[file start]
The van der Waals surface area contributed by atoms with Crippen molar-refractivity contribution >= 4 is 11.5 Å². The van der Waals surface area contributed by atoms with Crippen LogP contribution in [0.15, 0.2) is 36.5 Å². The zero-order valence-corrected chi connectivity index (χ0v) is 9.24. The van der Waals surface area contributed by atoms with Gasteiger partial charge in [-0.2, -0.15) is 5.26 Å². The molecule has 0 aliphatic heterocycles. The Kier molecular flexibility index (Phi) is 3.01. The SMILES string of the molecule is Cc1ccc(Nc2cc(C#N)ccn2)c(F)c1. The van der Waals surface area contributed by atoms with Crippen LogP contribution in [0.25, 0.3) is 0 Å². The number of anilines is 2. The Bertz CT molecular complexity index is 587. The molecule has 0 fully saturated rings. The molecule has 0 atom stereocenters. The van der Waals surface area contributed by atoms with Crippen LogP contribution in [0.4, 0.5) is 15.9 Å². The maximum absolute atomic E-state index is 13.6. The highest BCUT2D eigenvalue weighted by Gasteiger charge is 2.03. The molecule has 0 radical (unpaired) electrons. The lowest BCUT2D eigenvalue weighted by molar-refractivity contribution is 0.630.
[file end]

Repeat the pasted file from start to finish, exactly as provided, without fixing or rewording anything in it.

The van der Waals surface area contributed by atoms with Crippen molar-refractivity contribution >= 4 is 11.5 Å². The van der Waals surface area contributed by atoms with Crippen LogP contribution in [0.15, 0.2) is 36.5 Å². The zero-order valence-corrected chi connectivity index (χ0v) is 9.24. The van der Waals surface area contributed by atoms with Gasteiger partial charge in [-0.2, -0.15) is 5.26 Å². The molecule has 0 aliphatic heterocycles. The Kier molecular flexibility index (Phi) is 3.01. The SMILES string of the molecule is Cc1ccc(Nc2cc(C#N)ccn2)c(F)c1. The van der Waals surface area contributed by atoms with Crippen LogP contribution in [0.25, 0.3) is 0 Å². The number of anilines is 2. The Bertz CT molecular complexity index is 587. The molecule has 0 fully saturated rings. The molecule has 0 atom stereocenters. The van der Waals surface area contributed by atoms with Crippen LogP contribution in [0.4, 0.5) is 15.9 Å². The maximum absolute atomic E-state index is 13.6. The highest BCUT2D eigenvalue weighted by Gasteiger charge is 2.03. The molecule has 0 radical (unpaired) electrons. The lowest BCUT2D eigenvalue weighted by molar-refractivity contribution is 0.630.